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Martin Tillier

Martin Tillier

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Looking Downstream For Opportunity

The dramatic fall in oil prices that we have witnessed over the last four months has dragged almost all energy related stocks with it. This is hardly surprising as the price of crude is still the benchmark by which energy prices are set. In the case of many exploration and production (E&P) companies the drop in prices has an obvious effect on revenues and profitability, but in some cases stock in companies not directly affected has been hit just as hard and this results in opportunities for investors.

The oil and gas industry is usually split into three sectors, upstream, midstream and downstream. As the names would imply, upstream refers to companies that build and operate wells that extract the commodities, midstream refers mainly to the transportation of that oil and gas to terminals and refineries, and downstream operations are what happens when it gets there; the refining and processing of crude oil and natural gas as well as the marketing and distribution of the related products. In general terms the further you get from production, the less the impact of falling oil prices. They can still hurt for sure, but not as much.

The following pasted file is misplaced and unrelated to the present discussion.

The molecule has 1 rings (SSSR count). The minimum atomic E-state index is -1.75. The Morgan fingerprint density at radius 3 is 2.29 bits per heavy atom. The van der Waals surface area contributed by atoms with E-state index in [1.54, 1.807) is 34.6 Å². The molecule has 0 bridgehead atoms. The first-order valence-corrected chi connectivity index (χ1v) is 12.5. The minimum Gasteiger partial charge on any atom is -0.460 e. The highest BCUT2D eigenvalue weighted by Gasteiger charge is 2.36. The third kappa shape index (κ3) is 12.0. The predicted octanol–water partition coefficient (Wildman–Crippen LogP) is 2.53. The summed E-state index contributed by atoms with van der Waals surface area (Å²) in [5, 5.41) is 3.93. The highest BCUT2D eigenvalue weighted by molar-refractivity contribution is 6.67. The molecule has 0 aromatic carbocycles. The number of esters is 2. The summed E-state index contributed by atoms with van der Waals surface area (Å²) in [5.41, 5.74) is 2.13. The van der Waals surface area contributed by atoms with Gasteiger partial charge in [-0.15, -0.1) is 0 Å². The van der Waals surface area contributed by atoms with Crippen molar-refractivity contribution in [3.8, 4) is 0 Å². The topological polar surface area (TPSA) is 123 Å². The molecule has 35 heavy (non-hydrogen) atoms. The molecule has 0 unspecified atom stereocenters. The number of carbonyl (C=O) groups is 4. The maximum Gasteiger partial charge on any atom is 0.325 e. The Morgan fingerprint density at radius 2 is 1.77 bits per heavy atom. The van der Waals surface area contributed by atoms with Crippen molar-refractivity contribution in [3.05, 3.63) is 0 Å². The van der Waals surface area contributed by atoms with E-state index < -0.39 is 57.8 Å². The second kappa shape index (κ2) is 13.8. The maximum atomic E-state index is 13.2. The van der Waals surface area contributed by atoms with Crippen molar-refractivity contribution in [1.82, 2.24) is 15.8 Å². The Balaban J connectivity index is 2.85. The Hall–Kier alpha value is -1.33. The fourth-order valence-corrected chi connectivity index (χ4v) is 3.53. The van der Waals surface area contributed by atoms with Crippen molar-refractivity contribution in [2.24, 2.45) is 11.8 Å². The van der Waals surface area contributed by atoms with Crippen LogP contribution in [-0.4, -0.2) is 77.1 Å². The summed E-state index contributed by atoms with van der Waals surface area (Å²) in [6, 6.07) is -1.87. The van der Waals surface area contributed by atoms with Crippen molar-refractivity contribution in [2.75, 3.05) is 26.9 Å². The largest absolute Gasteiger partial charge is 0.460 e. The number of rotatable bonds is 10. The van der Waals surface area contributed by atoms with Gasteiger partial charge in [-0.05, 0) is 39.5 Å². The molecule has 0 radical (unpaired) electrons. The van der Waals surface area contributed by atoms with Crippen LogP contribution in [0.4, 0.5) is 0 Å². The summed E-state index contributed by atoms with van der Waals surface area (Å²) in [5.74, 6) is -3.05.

Taking this one step further, if you look at suppliers to the downstream sector they are even less damaged by low crude prices. In fact, in certain cases where fuel is a cost as well as a product, the effects of lower commodity prices are partly offset by lower fuel costs. It would be logical then if a supplier to downstream companies,…

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